"Q. Now, will you please tell me how you understand they [defendants] became obligated to pay this sum of money to you? A. Well, the main thing is that they reaped the benefits from all them improvements. As far as I can see, the place is pretty much intact, and it was switched over to Mr. Thornton. They rented it and they have got the benefit out of it, are using it."
Also, the plaintiff states in his appeal brief that the action was brought on a quantum meruit theory. Since it appears that plaintiff never had any dealings at all with defendants he must rely, as he does, on a contract implied in law or quasi-contract. The obligation in such a contract arises not from consent of the parties but from the law of natural justice and equity, and is based on the doctrine of unjust enrichment. Keith v. Kottas, 119 Mont. 98, 172 P.2d 306; French v. County of Lewis Clark, 87 Mont. 448, 288 P. 455. For a contract to be implied at law on the basis of unjust enrichment the plaintiff must show some element of misconduct or fault of some sort on the part of the defendant, or that he was in some way taken advantage of. See Butler v. Peters, 62 Mont. 381, 205 P. 247; and 17 C.J.S. Contracts § 6, p. 573.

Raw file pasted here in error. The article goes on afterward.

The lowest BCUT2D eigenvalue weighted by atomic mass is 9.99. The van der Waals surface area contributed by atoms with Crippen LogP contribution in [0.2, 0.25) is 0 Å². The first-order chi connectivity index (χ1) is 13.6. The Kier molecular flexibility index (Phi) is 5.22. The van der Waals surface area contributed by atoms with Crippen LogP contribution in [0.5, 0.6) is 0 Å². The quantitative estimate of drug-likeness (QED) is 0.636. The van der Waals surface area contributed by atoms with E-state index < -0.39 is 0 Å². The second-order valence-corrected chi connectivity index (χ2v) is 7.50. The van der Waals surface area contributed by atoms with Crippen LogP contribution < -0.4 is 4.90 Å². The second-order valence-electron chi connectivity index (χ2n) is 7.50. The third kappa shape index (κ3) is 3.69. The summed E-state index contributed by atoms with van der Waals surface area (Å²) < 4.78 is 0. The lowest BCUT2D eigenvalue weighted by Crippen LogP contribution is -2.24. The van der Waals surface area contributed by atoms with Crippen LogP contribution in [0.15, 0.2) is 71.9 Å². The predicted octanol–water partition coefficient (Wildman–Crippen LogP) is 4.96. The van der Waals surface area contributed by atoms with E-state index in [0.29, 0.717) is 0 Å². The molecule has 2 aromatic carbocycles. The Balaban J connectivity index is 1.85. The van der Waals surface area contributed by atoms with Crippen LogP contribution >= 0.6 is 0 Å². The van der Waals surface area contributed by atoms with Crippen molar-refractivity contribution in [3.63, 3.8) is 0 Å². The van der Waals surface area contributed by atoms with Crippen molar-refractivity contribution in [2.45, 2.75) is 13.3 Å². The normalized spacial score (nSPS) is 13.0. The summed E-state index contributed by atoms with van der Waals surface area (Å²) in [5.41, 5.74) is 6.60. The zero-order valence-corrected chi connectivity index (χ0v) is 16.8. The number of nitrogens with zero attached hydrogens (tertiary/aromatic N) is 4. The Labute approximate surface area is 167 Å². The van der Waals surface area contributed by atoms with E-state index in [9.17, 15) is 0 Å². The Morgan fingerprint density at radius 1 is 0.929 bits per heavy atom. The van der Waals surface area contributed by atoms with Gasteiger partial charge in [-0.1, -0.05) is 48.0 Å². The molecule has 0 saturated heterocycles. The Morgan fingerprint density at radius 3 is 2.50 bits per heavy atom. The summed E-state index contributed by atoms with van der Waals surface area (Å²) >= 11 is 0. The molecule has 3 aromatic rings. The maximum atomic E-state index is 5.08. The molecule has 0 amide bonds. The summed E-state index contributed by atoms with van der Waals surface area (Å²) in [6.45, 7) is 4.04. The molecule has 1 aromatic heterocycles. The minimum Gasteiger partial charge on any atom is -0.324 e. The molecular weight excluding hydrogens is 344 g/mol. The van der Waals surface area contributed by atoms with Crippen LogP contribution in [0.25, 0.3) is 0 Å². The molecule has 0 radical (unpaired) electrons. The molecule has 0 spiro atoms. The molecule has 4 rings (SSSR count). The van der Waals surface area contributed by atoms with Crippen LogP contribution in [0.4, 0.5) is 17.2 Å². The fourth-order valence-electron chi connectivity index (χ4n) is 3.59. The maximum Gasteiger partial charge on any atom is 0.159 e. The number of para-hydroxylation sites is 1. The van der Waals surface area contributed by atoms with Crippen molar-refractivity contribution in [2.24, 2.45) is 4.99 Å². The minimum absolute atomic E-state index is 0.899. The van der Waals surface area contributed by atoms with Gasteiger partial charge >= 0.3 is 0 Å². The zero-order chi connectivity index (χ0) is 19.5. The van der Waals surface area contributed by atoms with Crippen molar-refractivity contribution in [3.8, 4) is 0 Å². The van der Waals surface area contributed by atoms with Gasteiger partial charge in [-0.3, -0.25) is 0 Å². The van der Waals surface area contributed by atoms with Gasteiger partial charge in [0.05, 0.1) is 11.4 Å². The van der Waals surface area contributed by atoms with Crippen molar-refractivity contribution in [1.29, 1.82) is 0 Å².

We find no element of misconduct shown on the part of defendants in this action. When defendants took title to the property, in partial repayment of the debt owed to them, the plaintiff had an apparently valid lien on the premises as security. The defendants are not to be blamed because this lien was allowed to lapse. The mere fact that defendants were benefited by plaintiff's materials is not of itself sufficient to require defendants to make restitution therefor. Restatement of the Law of Restitution, § 1(c), p. 13; 17 C.J.S. Contracts § 6, p. 573; Chandler v. Washington Toll Bridge Authority, 17 Wn.2d 591, 137 P.2d 97.
It appears that plaintiff had a contract with intervenors to supply building materials and supplies. He delivered on credit. He cannot now collect from intervenors as the debt is barred in bankruptcy. He received notice of the petition in bankruptcy but ignored it. Plaintiff also had a remedy against the premises where his goods were used. He has allowed this to lapse. Like the trial court we can see no reason in law or equity why plaintiff should be allowed to recover on a judgment in personam against defendants who now own the land.
Having given careful consideration to the entire case, we hold that the judgment of the lower court was correct and it is affirmed.
MR CHIEF JUSTICE JAMES T. HARRISON, and MR. JUSTICES HASWELL, CASTLES and ADAIR concur.